Establishing a Family Mealtime


By about 9 months you can encourage different types of finger foods and begin to think about prioritizing family mealtimes. We recommend allowing children to try to feed themselves and assisting as necessary. Once children are eating well on their own, then you no longer need to feed them. We want children to learn to feed themselves when they are hungry. Be available and flexible to support them if they need help scooping to the bottom, or help opening something, but try to maximize their independence. Talk about feeling hungry or full to help tune your child into their body. Typically by around 12 months, children should be eating along with adults and eating the same food as you are preparing for the rest of your family.

It can be a difficult balance between supporting children to tune into their bodies’ cues for hunger and fullness and helping children to eat on a healthy schedule. Toddlers typically need a set routine for meals, they don’t do as well with on demand eating. Some toddlers may sit and eat anytime the food is available and others may never eat or only graze. Toddlers benefit from a structured mealtime with a clear start and finish. With this structure we encourage you to invite children to eat during meal times and play during playtimes. We have found children who eat at meal and snack times and do not snack between meals eat better than those who graze all day. We recommend meals are set about 2 but no more than 3 hours apart. Talk with children throughout the meal about eating when they are hungry and stopping when they are full within the mealtime. We also recommend talking about how food gives us energy and the nutrients that are in food to help us grow.

Family Meals are a Connection and Learning Time

When you’re ready to have children eat meals with the family, recognize that it will take them time to adjust to the food. Children’s taste buds are still developing and it is very important that you have reasonable expectations. Most people develop their likes and dislikes in childhood but then begin to branch out more in college and well into adulthood. Many people will have strong dislikes even as adults. It takes people about 10 times of trying something before knowing if they like it.

You Choose What Food to Offer

We recommend preparing meals with at least one thing you know your child will eat. So if you are having soup as a family, perhaps they will at least eat bread or crackers. Do not add anything else to the table other members of the family aren’t eating. If you are having a meal with rice and sauce, ask them if they want their sauce on top of the rice or on the side. Keep trying! Often families get discouraged and play into children’s food preferences, ie. making only green beans as the side vegetable because it’s the only thing they will eat. Make your dinner as you normally would, while making sure there is at least one thing they like and serve them a very small portion of each thing.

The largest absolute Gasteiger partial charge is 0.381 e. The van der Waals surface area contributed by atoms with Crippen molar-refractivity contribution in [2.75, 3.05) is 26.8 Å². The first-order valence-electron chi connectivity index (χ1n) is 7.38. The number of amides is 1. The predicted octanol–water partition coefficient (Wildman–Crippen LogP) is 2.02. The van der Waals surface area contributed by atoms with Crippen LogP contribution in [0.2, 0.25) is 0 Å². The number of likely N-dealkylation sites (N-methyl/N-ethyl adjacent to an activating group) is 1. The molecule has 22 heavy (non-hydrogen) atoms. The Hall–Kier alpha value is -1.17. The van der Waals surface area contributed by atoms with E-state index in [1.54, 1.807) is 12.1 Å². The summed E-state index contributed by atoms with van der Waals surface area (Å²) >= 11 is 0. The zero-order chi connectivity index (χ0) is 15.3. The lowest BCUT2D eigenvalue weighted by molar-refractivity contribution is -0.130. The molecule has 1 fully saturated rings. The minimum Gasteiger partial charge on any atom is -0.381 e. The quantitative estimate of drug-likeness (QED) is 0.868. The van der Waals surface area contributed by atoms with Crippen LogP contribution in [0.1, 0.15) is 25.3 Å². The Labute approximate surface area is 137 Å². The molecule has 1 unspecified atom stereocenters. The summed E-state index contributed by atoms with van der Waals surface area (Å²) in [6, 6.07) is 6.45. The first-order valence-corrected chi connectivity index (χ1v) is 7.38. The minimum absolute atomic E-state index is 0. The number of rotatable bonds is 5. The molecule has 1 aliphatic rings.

Children Choose If They Eat and How Much

Serve children small portions so you can say yes. Serve about 2 tablespoons of each choice on the table. When you serve small portions you help to keep it simple for children because a big serving of food is overwhelming. Children’s stomachs are only about the size of their fist. Small portions give children the control to ask for more and an opportunity for you to say YES!

Do not force your child to try anything on their plate. If they do not wish to try it, they can simply leave it on the plate. Try not to play into requests to not have it, not eat, or have something else. The goal is for children to try different foods. If they don’t feel like eating it, then leave it on the plate. If they don’t feel like eating, they can sit with you and talk about their day.

Good Words for When Children Don’t Want to Eat

  • Empathy – “It’s hard when you’re not excited about the food we are eating together.”
  • Make a Plan – “We can make a plan to have your idea for dinner Monday night.”
  • Name Choices – “You can choose soup, bread, or milk. If you’re not interested you will have another chance to eat at afternoon snack.”
  • Encourage a Mindful Choice – “You don’t have to eat but lets stop playing and look at the choices so you can make a mindful choice.”
  • Hold Clear Boundaries – “This is your last chance to eat until dinner. You could have a granola bar or a cheese stick, would you like to eat or wait for dinner?

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